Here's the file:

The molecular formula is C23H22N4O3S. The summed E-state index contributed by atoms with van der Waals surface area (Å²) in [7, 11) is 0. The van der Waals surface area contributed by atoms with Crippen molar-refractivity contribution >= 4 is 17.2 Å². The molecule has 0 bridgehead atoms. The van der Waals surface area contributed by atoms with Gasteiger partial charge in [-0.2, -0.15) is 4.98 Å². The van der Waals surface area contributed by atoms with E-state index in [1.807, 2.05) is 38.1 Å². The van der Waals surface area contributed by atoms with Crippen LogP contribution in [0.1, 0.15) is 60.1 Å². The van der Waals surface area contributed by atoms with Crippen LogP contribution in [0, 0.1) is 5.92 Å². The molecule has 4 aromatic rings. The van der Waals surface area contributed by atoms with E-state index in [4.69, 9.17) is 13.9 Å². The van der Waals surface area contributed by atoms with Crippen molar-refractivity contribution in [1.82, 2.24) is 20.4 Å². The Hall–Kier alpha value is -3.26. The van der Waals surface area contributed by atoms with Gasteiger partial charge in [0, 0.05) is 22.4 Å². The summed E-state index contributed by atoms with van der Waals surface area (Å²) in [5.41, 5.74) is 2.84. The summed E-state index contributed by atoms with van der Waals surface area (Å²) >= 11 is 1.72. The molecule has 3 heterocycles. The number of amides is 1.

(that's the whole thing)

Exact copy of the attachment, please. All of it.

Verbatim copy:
The molecular formula is C23H22N4O3S. The summed E-state index contributed by atoms with van der Waals surface area (Å²) in [7, 11) is 0. The van der Waals surface area contributed by atoms with Crippen molar-refractivity contribution >= 4 is 17.2 Å². The molecule has 0 bridgehead atoms. The van der Waals surface area contributed by atoms with Gasteiger partial charge in [-0.2, -0.15) is 4.98 Å². The van der Waals surface area contributed by atoms with E-state index in [1.807, 2.05) is 38.1 Å². The van der Waals surface area contributed by atoms with Crippen LogP contribution in [0.1, 0.15) is 60.1 Å². The van der Waals surface area contributed by atoms with Crippen LogP contribution in [0, 0.1) is 5.92 Å². The molecule has 4 aromatic rings. The van der Waals surface area contributed by atoms with E-state index in [4.69, 9.17) is 13.9 Å². The van der Waals surface area contributed by atoms with Crippen molar-refractivity contribution in [1.82, 2.24) is 20.4 Å². The Hall–Kier alpha value is -3.26. The van der Waals surface area contributed by atoms with Gasteiger partial charge in [0, 0.05) is 22.4 Å². The summed E-state index contributed by atoms with van der Waals surface area (Å²) in [5.41, 5.74) is 2.84. The summed E-state index contributed by atoms with van der Waals surface area (Å²) >= 11 is 1.72. The molecule has 3 heterocycles. The number of amides is 1.